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So, it is with these worthy women occupying space in the back of my brain that I am seriously struggling with learning from my Mother’s experience (and my cousin’s present struggle), as well as trying to cooperate with my lawyer’s edicts as I figure out how to build my second life, knowing that everything I do is likely to be watched and scrutinized to determine if I’m sick “enough” or not.

Frankly, the latest series of letters has sent me through an emotional wringer.  Especially because I was told to shut down all social media accounts and stop blogging.

Mental health vs. Financial health.  That’s where I’m stuck right now.

I want to work.  I want to have a reason to get out of bed every day.  I understand the value of having an occupation and social reliance on my duties in exchange for the freedom money brings into my life.  My reality, however, is that my refurbished and much-mended body has betrayed me.  I tried keeping up by taking medicines that harmed my body while keeping me able to function short-term, and I accepted the increased risk of immediate death while taking those medications.

But, I also knew that if I kept on working until I was fired, I would not be able to get benefits.  Benefits I’d paid into through employment with many companies who used Aetna as their agency of record for dealing with the US version of how to avoid being a burden to society.  I wouldn’t be able to get benefits because I’m not yet 67 – the approved age for retirement currently in the USA.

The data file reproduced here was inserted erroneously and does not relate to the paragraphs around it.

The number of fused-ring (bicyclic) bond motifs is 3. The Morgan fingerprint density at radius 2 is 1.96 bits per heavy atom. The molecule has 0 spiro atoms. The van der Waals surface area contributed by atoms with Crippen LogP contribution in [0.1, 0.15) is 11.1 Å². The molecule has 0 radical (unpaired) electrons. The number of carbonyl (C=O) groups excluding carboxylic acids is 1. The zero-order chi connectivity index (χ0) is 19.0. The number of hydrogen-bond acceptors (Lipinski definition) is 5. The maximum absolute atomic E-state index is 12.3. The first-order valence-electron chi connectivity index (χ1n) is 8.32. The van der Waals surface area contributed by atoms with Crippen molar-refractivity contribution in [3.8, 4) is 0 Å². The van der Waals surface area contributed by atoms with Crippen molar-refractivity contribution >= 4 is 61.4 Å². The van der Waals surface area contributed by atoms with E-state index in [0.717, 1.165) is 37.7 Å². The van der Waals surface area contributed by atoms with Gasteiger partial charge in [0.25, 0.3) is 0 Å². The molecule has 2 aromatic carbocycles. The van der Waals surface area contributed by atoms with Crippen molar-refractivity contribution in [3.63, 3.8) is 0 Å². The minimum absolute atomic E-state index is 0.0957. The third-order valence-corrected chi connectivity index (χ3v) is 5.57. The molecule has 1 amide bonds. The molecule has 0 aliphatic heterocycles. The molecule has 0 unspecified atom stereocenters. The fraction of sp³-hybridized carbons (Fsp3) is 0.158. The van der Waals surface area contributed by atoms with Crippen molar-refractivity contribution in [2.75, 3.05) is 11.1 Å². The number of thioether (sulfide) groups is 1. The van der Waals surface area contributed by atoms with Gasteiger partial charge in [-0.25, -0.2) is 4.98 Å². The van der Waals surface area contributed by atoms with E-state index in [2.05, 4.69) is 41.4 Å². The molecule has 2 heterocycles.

I struggled for almost 2 years before asking the question, “Should I be on disability?” and having my doctor say to me, “I was waiting for you to ask.”

Clearly, there is a huge breakdown in determining who is and is not qualified for disability.  And, the heroic stories of AMAZING PHYSICAL FEATS that others, more visibly handicapped, have accomplished don’t help me in dealing with the mental challenges involved in ASKING for Disability (shame, failure, exhaustion – you name it) and awaiting the final decision.

Shame